South West England, the Midlands and parts of Yorkshire are no longer in drought and it’s unlikely that water companies will impose hosepipe bans in these areas over the summer, the Environment Agency has said.
The wettest April on record and continuing rainfall in May have significantly increased river and reservoir levels, reducing pressure on the environment and public water supplies in some parts of England. But parts of East Anglia and South East England remain in drought, with hosepipe bans still in place.
The Environment Agency said it will continue to keep drought status under continuous review and stressed that low groundwater levels remain a concern across England, with many still around 1976 levels and unlikely to return to normal levels before winter.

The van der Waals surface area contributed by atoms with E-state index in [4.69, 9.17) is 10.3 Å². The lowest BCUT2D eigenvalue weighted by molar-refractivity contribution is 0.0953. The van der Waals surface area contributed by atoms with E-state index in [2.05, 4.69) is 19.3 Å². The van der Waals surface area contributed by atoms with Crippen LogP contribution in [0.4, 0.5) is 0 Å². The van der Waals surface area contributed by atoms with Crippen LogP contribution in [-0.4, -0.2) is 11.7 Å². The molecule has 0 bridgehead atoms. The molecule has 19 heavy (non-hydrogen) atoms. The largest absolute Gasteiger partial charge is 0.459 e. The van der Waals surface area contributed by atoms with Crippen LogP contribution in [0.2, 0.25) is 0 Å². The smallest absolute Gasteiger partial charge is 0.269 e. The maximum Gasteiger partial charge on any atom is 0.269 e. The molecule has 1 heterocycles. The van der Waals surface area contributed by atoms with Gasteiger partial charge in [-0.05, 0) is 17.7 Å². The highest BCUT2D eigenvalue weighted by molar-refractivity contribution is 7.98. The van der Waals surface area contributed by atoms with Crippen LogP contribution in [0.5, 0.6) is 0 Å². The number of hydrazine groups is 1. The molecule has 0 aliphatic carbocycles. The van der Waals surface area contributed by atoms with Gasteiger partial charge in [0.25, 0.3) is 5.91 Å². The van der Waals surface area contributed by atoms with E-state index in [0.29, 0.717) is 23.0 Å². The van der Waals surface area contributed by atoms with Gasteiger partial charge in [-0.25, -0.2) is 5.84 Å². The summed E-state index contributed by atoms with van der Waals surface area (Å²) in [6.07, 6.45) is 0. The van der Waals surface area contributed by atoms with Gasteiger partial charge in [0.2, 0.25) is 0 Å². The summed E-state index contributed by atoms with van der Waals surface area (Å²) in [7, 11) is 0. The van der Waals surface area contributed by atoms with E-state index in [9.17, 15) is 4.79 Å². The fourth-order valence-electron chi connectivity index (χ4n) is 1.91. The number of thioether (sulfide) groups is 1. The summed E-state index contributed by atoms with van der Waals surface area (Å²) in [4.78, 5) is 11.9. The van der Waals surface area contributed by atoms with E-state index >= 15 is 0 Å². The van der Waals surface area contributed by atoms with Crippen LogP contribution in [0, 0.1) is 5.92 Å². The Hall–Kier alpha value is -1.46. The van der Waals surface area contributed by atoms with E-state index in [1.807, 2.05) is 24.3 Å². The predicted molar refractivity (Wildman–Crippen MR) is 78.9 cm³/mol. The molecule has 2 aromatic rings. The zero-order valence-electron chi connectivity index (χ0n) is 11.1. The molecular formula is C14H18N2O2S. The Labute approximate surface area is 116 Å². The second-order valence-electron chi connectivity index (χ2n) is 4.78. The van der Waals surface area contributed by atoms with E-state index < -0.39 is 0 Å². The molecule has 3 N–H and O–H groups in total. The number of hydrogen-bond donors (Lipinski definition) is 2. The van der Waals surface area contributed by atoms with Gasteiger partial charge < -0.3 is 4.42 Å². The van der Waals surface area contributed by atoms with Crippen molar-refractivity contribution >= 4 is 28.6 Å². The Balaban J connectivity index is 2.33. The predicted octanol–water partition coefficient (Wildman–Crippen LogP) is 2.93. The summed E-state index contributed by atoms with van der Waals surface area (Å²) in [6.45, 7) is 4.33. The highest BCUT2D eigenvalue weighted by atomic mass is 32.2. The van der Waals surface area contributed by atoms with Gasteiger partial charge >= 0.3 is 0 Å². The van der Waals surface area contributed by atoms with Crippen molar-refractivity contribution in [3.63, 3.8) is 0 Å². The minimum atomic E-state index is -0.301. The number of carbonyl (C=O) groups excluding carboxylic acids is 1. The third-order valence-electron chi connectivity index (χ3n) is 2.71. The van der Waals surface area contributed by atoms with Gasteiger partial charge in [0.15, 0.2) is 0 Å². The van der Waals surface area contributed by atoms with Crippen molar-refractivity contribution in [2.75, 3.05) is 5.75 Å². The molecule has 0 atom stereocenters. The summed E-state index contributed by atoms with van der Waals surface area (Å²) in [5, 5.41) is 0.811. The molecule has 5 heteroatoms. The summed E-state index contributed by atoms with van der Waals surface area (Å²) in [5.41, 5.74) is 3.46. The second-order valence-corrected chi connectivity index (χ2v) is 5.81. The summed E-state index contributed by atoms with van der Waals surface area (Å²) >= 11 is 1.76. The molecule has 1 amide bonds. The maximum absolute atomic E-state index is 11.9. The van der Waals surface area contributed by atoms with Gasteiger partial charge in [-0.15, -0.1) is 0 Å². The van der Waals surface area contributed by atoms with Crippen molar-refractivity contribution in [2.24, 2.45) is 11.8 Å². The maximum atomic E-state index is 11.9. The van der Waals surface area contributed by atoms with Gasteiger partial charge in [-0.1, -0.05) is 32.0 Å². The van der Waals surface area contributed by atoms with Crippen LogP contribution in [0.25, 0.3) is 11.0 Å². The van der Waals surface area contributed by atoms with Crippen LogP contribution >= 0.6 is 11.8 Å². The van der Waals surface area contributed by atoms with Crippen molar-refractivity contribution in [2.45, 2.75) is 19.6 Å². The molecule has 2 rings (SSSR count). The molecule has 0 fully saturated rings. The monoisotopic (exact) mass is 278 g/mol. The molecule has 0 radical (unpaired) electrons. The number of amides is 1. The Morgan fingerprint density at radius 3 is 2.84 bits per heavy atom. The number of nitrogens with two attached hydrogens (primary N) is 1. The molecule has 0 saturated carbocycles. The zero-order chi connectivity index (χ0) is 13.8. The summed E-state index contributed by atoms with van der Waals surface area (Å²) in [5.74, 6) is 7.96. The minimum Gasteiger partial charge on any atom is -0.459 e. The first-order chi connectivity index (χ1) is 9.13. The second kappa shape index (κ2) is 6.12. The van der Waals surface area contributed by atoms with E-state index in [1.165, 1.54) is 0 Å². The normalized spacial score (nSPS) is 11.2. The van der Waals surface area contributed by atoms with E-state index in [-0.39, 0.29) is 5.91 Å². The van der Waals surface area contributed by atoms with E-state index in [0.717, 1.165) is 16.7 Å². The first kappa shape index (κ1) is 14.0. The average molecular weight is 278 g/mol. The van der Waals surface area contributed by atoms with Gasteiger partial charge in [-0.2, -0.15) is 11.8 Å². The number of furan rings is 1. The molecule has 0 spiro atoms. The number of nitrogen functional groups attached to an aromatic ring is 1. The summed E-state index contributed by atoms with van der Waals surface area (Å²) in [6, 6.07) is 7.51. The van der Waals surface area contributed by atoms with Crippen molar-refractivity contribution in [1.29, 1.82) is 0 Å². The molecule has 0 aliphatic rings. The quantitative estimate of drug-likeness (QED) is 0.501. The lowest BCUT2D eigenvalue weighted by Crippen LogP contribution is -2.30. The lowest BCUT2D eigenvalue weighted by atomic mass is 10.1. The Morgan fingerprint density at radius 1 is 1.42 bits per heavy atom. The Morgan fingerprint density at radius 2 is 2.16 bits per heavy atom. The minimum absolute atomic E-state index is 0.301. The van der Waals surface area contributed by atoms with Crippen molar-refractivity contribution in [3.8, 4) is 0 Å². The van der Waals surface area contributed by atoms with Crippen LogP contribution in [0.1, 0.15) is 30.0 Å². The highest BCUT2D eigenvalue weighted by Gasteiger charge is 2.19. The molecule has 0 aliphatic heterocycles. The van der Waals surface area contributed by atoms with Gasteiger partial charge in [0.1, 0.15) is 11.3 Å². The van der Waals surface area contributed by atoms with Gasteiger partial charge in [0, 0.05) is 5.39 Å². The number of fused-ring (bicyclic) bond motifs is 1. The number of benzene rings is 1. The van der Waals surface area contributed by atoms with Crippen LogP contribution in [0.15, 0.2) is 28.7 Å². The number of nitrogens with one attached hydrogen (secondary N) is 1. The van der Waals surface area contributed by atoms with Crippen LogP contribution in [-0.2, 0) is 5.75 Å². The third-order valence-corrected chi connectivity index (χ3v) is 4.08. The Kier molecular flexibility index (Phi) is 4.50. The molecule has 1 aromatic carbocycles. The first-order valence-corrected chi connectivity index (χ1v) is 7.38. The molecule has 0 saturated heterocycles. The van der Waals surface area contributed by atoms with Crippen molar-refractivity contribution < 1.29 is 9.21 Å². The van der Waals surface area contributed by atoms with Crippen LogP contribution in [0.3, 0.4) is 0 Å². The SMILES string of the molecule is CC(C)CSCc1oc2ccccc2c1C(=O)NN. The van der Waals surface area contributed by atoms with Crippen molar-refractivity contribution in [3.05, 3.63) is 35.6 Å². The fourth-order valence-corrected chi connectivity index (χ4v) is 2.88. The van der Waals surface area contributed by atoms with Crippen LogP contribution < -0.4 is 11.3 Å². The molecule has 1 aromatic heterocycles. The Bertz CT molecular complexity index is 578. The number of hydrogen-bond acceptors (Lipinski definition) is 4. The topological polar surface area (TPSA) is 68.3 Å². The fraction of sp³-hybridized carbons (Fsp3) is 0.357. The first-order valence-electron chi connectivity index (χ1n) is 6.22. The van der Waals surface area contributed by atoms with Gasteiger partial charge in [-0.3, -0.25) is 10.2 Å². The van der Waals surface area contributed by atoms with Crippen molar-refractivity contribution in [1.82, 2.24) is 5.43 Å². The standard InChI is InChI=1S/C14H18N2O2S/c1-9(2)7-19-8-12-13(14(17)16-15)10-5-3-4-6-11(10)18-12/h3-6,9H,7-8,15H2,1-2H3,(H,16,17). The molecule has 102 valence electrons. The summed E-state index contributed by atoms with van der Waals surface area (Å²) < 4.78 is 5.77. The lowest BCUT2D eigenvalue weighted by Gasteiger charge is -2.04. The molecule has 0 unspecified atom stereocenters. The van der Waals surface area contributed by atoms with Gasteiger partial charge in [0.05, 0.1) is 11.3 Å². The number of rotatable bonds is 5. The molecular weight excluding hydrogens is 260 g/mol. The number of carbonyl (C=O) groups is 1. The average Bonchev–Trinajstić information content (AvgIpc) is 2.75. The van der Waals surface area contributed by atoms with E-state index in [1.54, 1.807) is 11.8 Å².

Dr Paul Leinster, chief executive at the Environment Agency, said: “Water resources across England and Wales are kept constantly under review. The recent record rainfall has eased pressure on water resources in some parts of England, helping levels in rivers and reservoirs to recover and providing relief to farmers, gardeners and wildlife.
“The Environment Agency will continue to keep a close eye on the situation. Low groundwater levels remain a concern across many parts of England, with many still at a similar level to those in 1976 and unlikely to return to normal levels before the winter. A return to a long period of dry weather would increase the risk again.”
The 19 areas that are no longer in drought are South Yorkshire, East Yorkshire, Cornwall, Devon, Dorset, Somerset, Bristol, Parts of Gloucestershire, Parts of Hampshire, most of Wiltshire, Nottinghamshire, Leicestershire, Derbyshire, Staffordshire, West Midlands, Warwickshire, Shropshire, Worcestershire, Herefordshire.